Projectile was manufactured in the Confederacy following the English Britten design. Manufacturing details suggesting Confederate manufacture include the relatively rough casting, mill marks on the base are prominent and crude, and it has a wood fuze. Confederate foundry is believed to have been Eason Brothers, Charleston South Carolina. All have been recovered from Charleston. The design employed a large lead cup sabot. Cast for wood fuze. Projectile measures: diameter 5.8in., length 9in. (excluding fuze), weight 28lb. (missing sabot). Sabot is fired and is missing, part of sabot may have survived the firing, however the lead sabot contained some zinc and was completely corroded and consumed by the harsh Charleston environment. Wood fuze is partial. Projectile was recovered from wet ground and has been conserved. Projectile is disarmed, drill hole through the paper section of the time fuze. Recovered: Charleston, South Carolina.
Ref: Bell, Heavy Ordnance, pg. 147.

A2267...Rifled artillery projectile, Britten design with Confederate adaptation, Confederate manufacture, bursting shell, pattern with short tapered nose, lead cup sabot, wood fuze, Confederate rifled 24 pounder, 5.8in.
Projectile was manufactured in the Confederacy following the English Britten design. Manufacturing details suggesting Confederate manufacture include the relatively rough casting, mill marks on the base are prominent and crude, and it has a wood fuze. Confederate foundry is believed to have been Eason Brothers, Charleston South Carolina. All have been recovered from Charleston. The design employed a large lead cup sabot. Cast for wood fuze . Projectile measures: diameter 5.8in., length 9in. (excluding fuze), weight 28lb. (missing sabot).
Artillery 3451 Britten Confederate adaptation 5.8in., Ref: Bell, Heavy Ordnance, pg. 147.

Projectile measures: diameter 5.8in., length 9in. (excluding fuze), weight 27.5lb. (missing sabot). Sabot is fired and is missing, part of sabot may have survived the firing, however the lead sabot contained some zinc and was completely corroded and consumed by the harsh Charleston environment. Wood fuze is partial. Metal is stable, projectile was recovered from wet ground and has been conserved. Projectile is disarmed, drill hole through the paper section of the time fuze. Recovered: Charleston, South Carolina.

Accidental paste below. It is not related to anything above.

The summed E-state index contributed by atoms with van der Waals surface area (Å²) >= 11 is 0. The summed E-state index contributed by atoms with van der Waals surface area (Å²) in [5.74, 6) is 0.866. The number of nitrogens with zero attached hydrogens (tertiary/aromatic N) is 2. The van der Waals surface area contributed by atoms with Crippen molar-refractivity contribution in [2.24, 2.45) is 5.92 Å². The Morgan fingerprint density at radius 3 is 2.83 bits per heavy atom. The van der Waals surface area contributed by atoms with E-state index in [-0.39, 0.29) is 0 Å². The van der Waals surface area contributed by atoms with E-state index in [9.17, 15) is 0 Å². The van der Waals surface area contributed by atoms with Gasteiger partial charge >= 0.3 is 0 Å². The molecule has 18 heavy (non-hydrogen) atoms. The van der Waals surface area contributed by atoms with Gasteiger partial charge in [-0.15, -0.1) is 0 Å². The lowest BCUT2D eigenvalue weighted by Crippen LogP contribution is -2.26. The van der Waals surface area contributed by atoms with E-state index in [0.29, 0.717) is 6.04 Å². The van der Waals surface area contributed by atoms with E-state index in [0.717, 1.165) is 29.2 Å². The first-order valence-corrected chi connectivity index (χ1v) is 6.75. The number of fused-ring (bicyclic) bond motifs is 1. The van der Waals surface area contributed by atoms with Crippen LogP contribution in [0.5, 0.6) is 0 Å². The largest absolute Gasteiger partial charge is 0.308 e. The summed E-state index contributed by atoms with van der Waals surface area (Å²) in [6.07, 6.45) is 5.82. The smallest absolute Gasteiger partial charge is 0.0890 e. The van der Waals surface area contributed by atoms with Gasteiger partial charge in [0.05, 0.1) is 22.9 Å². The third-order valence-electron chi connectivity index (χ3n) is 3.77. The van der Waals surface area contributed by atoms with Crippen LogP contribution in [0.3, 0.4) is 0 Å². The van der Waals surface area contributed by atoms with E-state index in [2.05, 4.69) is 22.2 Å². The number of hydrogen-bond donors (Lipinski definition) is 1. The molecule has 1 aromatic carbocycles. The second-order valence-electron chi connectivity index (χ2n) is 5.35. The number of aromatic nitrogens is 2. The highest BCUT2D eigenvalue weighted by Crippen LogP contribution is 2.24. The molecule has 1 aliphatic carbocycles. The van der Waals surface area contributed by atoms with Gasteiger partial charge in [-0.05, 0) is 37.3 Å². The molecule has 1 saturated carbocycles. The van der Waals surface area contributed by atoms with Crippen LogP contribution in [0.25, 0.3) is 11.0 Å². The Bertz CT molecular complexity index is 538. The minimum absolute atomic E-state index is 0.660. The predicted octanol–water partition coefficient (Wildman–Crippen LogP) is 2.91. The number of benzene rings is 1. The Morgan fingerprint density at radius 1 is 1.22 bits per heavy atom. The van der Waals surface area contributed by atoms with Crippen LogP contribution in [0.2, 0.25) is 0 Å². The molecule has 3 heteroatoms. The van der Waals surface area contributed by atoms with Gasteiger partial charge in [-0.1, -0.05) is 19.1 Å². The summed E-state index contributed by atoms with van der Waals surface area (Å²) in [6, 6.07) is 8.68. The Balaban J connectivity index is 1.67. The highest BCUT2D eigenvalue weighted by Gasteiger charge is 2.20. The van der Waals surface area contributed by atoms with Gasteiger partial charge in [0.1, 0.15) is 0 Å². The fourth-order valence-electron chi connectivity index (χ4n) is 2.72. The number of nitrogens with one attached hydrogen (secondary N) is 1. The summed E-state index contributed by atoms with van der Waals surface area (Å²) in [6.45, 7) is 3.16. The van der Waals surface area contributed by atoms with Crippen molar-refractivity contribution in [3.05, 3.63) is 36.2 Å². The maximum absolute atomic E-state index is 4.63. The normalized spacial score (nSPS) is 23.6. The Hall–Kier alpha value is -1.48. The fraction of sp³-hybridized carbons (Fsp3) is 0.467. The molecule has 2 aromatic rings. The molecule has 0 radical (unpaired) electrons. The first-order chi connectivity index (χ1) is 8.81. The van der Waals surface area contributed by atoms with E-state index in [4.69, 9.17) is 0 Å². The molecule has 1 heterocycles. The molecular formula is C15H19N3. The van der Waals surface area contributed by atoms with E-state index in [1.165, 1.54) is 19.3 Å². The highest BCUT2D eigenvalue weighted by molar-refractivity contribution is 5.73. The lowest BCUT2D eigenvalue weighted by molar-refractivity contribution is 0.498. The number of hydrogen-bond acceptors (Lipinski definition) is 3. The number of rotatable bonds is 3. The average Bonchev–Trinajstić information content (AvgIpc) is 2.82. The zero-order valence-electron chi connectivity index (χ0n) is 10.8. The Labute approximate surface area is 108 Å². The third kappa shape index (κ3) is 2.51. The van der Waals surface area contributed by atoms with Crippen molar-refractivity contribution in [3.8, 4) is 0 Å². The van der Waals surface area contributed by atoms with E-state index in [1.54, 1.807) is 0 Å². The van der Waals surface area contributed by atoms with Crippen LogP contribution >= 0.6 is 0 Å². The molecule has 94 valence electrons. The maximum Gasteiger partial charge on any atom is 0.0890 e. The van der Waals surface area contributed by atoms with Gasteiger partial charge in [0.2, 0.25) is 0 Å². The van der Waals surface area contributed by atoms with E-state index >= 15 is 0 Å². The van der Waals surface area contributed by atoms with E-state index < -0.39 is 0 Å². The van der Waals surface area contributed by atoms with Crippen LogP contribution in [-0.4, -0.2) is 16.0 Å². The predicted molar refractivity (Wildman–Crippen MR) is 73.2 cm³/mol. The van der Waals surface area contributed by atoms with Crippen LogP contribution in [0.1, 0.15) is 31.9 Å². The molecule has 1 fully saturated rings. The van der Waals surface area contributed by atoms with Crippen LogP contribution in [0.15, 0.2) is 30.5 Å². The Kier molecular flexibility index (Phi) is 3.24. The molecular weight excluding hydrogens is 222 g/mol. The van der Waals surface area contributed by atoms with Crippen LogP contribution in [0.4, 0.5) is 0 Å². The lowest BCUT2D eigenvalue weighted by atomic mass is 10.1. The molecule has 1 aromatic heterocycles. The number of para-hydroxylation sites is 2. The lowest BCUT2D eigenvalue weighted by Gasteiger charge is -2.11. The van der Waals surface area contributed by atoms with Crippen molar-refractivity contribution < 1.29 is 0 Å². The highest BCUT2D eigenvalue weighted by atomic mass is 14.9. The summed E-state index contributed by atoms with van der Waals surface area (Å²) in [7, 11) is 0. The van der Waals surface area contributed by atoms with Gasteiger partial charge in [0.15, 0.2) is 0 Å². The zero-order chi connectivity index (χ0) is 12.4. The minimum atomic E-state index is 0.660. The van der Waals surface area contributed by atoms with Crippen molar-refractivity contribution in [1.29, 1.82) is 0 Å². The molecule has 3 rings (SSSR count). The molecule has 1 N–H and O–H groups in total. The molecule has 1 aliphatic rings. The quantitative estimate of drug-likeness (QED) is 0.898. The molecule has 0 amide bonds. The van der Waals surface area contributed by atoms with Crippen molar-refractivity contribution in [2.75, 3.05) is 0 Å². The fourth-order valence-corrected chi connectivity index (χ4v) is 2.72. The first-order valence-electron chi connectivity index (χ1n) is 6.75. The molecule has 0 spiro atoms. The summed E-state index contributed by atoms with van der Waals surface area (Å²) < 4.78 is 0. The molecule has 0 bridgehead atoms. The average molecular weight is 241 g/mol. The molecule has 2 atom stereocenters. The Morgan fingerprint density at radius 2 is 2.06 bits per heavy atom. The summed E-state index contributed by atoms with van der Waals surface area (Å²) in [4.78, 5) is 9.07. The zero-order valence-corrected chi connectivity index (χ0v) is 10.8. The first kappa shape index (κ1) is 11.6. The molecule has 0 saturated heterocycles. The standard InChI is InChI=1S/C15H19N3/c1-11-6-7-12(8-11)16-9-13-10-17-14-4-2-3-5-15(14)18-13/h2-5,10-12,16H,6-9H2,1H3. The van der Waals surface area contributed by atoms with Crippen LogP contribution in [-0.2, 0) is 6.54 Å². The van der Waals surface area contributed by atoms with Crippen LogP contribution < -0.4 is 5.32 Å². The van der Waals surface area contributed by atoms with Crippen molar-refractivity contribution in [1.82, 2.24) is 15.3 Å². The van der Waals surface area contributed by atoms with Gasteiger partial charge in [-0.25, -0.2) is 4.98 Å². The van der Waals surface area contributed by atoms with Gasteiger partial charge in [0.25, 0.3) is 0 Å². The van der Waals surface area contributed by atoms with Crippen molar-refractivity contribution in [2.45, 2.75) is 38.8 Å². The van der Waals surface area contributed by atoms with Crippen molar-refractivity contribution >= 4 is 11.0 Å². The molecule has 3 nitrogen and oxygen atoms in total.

A2390...Rifled artillery projectile, Britten design with Confederate adaptation, Confederate manufacture, bursting shell, pattern with short tapered nose, lead cup sabot, wood fuze, Confederate rifled 24 pounder, 5.8in.
Projectile was manufactured in the Confederacy following the English Britten design. Manufacturing details suggesting Confederate manufacture include the relatively rough casting, mill marks on the base are prominent and crude, and it has a wood fuze. Confederate foundry is believed to have been Eason Brothers, Charleston South Carolina. All have been recovered from Charleston. The design employed a large lead cup sabot. Cast for wood fuze. Projectile measures: diameter 5.8in., length 9in. (excluding fuze), weight not determined. (missing sabot). Sabot is fired and is missing, part of sabot may have survived the firing, however the lead sabot contained some zinc and was completely corroded and consumed by the harsh Charleston environment. Wood fuze is partial. Metal significantly pitted, all were recovered from the Charleston marshes, this one was not treated and most of the original surface is lost. Projectile is disarmed, drill hole through the paper section of the time fuze. Recovered: Charleston, South Carolina.
Ref: Bell, Heavy Ordnance, pg. 147.